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Song by Bruce Springsteen
from the album Born to Run
ReleasedAugust 25, 1975
RecordedApril 25 - July 18, 1975
LabelColumbia Records
Songwriter(s)Bruce Springsteen
Producer(s)Bruce Springsteen, Jon Landau and Mike Appel
Born to Run track listing

"Backstreets" is a song by Bruce Springsteen from the album Born to Run, which was released in 1975. In the original vinyl release, it concludes side one of the record.


"Backstreets" begins with a minute-long instrumental introduction that features pianist Roy Bittan playing both piano and organ, with only occasional traces of any other instruments being heard. In his review of Born to Run for Rolling Stone, writer Greil Marcus said:

"Backstreets" ... begins with music so stately, so heartbreaking, that it might be the prelude to a rock & roll version of The Iliad.[1]

"Backstreets" has also been interpreted as a narrative about a homosexual relationship because the name Terry is sexually ambiguous.[2][3] It has also been said to potentially represent a platonic but intense friendship between two men that has faded.[2][3] However, listening to any of the numerous bootleg versions of "Backstreets" from the 1978 "Darkness on the Edge of Town" tour, Terry is repeatedly referred to as "she" and "little girl," indicating that Terry is indeed a woman.[4] Another interpretation is that it is about Springsteen's relationship with his early '70's girlfriend, Diane Lozito.[3] In his autobiography, Born to Run, Springsteen states that "Backstreets" is about a broken friendship.[5]

The melody and organ bear some resemblance to "Positively 4th Street" by Bob Dylan, an influence of Springsteen's. Rolling Stone claims that it echoes mid-1960s Dylan, especially the organ part reminiscent of Blonde on Blonde.[3]


Live performance history and interlude[edit]

During the 1978 Darkness Tour, Springsteen often added a semi-improvised interlude in between the final chorus and the outro. It usually involved Springsteen's singing solo accompanied by the piano. The other instruments then joined in as the interlude built to a climax. It elaborated on the story of the protagonist and Terry. It differed from performance to performance but frequently involved the protagonist's reminiscing about a good time he and Terry had shared, followed by an emotional condemnation of her subsequent betrayal.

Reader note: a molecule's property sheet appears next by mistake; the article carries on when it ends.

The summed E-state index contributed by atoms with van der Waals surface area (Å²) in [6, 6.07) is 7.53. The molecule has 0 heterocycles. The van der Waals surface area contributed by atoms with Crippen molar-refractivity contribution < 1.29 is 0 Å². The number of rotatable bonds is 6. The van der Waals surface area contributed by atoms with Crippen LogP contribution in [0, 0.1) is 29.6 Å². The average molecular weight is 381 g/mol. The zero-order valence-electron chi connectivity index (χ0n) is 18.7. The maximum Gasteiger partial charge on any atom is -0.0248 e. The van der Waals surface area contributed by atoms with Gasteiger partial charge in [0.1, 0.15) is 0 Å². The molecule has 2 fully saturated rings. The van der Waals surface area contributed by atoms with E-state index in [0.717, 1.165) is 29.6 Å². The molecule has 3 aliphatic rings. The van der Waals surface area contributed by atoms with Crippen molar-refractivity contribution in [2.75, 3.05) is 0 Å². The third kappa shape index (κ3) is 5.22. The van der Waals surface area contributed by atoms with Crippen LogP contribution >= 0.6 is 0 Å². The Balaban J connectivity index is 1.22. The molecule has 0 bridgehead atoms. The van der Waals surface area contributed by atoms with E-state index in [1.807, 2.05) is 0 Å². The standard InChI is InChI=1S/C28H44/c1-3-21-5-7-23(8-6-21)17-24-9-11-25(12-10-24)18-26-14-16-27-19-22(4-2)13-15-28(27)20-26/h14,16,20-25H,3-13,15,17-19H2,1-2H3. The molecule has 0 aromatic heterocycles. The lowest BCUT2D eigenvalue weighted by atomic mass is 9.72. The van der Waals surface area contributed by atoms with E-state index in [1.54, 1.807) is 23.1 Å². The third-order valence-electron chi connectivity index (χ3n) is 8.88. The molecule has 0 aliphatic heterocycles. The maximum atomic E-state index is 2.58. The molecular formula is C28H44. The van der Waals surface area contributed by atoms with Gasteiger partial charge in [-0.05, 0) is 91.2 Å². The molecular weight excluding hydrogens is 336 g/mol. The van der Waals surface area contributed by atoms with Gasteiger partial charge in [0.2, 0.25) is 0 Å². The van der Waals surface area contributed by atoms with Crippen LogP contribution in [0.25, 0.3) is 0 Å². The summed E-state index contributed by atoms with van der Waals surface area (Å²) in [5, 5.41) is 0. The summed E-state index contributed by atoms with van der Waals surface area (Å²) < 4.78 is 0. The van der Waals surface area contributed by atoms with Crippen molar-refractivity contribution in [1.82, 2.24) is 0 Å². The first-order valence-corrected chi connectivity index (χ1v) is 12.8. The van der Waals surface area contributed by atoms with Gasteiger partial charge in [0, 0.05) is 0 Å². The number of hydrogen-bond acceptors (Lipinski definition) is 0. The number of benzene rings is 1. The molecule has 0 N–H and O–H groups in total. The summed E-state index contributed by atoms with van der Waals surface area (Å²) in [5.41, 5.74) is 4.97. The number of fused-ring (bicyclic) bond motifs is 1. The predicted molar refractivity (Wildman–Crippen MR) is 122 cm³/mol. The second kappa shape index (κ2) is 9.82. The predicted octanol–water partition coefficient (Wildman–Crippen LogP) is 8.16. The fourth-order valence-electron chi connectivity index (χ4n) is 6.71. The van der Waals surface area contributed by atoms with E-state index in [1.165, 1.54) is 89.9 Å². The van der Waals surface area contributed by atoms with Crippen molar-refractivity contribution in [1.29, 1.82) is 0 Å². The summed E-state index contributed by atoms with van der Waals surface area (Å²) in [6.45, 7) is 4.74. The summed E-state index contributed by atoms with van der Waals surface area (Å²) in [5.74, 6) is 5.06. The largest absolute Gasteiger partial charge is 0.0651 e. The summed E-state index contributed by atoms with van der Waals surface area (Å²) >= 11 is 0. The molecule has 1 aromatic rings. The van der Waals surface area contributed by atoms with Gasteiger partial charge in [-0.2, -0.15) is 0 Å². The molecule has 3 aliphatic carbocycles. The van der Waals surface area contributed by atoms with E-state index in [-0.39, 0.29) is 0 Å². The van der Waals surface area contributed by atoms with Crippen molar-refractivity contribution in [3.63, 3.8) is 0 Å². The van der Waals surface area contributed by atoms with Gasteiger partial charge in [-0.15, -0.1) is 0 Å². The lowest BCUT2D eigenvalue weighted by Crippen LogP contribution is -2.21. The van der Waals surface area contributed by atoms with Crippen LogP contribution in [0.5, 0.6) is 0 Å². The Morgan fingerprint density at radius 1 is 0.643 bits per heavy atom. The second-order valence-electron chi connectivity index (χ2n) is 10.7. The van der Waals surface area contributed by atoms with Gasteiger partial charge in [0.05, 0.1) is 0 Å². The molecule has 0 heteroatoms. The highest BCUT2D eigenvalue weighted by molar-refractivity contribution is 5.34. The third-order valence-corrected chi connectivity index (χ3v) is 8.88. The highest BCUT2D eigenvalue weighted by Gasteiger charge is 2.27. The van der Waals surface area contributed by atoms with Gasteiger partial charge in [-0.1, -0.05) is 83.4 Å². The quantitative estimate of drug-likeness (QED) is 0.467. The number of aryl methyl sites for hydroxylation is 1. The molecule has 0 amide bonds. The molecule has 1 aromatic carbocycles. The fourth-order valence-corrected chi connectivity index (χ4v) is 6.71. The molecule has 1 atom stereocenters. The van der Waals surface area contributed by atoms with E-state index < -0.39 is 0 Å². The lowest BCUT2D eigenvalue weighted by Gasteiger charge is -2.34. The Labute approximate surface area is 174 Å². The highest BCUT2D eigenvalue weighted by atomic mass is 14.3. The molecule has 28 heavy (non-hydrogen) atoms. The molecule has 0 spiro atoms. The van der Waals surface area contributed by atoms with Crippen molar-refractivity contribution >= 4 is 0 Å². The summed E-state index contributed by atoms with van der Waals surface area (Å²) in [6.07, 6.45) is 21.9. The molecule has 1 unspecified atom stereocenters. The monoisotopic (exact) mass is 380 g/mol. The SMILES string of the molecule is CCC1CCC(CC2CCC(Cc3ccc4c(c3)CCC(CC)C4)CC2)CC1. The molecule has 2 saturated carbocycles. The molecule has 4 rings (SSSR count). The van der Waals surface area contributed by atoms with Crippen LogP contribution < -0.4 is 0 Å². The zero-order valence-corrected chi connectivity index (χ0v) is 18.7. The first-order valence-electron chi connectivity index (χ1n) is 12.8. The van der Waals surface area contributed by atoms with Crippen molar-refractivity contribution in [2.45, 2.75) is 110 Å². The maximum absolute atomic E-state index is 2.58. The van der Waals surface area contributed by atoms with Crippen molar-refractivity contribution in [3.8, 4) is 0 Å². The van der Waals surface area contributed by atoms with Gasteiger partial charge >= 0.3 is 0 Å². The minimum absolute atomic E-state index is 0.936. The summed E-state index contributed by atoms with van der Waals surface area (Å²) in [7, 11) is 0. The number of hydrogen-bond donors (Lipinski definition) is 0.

This interlude has become known to Springsteen fans as the "Sad Eyes" interlude (not to be confused with the Springsteen song of the same name) due to frequently occurring lyrics stating that Terry had sad eyes or should dry her tears. It also has been referred to as the "Baby I remember you" or "Little girl don't cry" interlude. Parts of the interlude later materialized in recast form as the song "Drive All Night" on The River album in 1980. The interlude version of "Backstreets" has not been performed live since; however, it can be heard on numerous fan bootlegs from that tour.

In 2007, during Springsteen and the E Street Band's Magic Tour, "Backstreets" frequently found its way into the set list, most likely as a tribute to Springsteen's longtime friend Terry Magovern, who died earlier that year.[3] On April 22, 2008, it was the opening song of the first show following the death of longtime band member Danny Federici.[3] During the 2009 Working on a Dream Tour, "Backstreets" performances sometimes teased the interlude.

Critical reception[edit]

Rolling Stone rated "Backstreets" to be the sixth greatest Springsteen song of all time.[3]


  1. ^ Marcus, Greil (October 9, 1975). "Bruce Springsteen: Born to Run: Review". Rolling Stone.
  2. ^ a b Ruhlmann, W. "Backstreets". Allmusic. Retrieved 2011-10-31.
  3. ^ a b c d e f g "The 100 Greatest Songs". Bruce: His 100 Greatest Songs. Rolling Stone. 2013. p. 83.
  4. ^
  5. ^ Springsteen, Bruce (2016). Born to Run. London: Simon & Schuster. ISBN 978-1-4711-5779-0.